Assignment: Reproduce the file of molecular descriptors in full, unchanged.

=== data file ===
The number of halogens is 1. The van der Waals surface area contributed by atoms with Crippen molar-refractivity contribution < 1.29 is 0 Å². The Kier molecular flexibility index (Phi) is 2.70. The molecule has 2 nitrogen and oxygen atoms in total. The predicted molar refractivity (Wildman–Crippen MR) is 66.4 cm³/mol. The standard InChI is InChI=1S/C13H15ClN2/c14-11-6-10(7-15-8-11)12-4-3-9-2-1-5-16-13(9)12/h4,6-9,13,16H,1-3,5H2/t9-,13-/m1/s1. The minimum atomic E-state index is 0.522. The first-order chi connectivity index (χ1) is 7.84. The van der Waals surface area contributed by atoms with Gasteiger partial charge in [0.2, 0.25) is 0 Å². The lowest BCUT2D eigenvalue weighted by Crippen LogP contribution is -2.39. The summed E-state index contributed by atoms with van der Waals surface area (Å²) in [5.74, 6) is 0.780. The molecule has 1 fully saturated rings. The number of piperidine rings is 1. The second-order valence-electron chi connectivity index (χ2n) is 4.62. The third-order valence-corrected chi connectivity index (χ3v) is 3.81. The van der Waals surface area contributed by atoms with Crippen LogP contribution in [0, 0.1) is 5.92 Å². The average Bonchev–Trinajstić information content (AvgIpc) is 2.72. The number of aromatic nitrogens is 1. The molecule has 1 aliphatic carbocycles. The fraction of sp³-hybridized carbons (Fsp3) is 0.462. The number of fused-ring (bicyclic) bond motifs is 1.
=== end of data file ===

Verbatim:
The number of halogens is 1. The van der Waals surface area contributed by atoms with Crippen molar-refractivity contribution < 1.29 is 0 Å². The Kier molecular flexibility index (Phi) is 2.70. The molecule has 2 nitrogen and oxygen atoms in total. The predicted molar refractivity (Wildman–Crippen MR) is 66.4 cm³/mol. The standard InChI is InChI=1S/C13H15ClN2/c14-11-6-10(7-15-8-11)12-4-3-9-2-1-5-16-13(9)12/h4,6-9,13,16H,1-3,5H2/t9-,13-/m1/s1. The minimum atomic E-state index is 0.522. The first-order chi connectivity index (χ1) is 7.84. The van der Waals surface area contributed by atoms with Gasteiger partial charge in [0.2, 0.25) is 0 Å². The lowest BCUT2D eigenvalue weighted by Crippen LogP contribution is -2.39. The summed E-state index contributed by atoms with van der Waals surface area (Å²) in [5.74, 6) is 0.780. The molecule has 1 fully saturated rings. The number of piperidine rings is 1. The second-order valence-electron chi connectivity index (χ2n) is 4.62. The third-order valence-corrected chi connectivity index (χ3v) is 3.81. The van der Waals surface area contributed by atoms with Crippen LogP contribution in [0, 0.1) is 5.92 Å². The average Bonchev–Trinajstić information content (AvgIpc) is 2.72. The number of aromatic nitrogens is 1. The molecule has 1 aliphatic carbocycles. The fraction of sp³-hybridized carbons (Fsp3) is 0.462. The number of fused-ring (bicyclic) bond motifs is 1.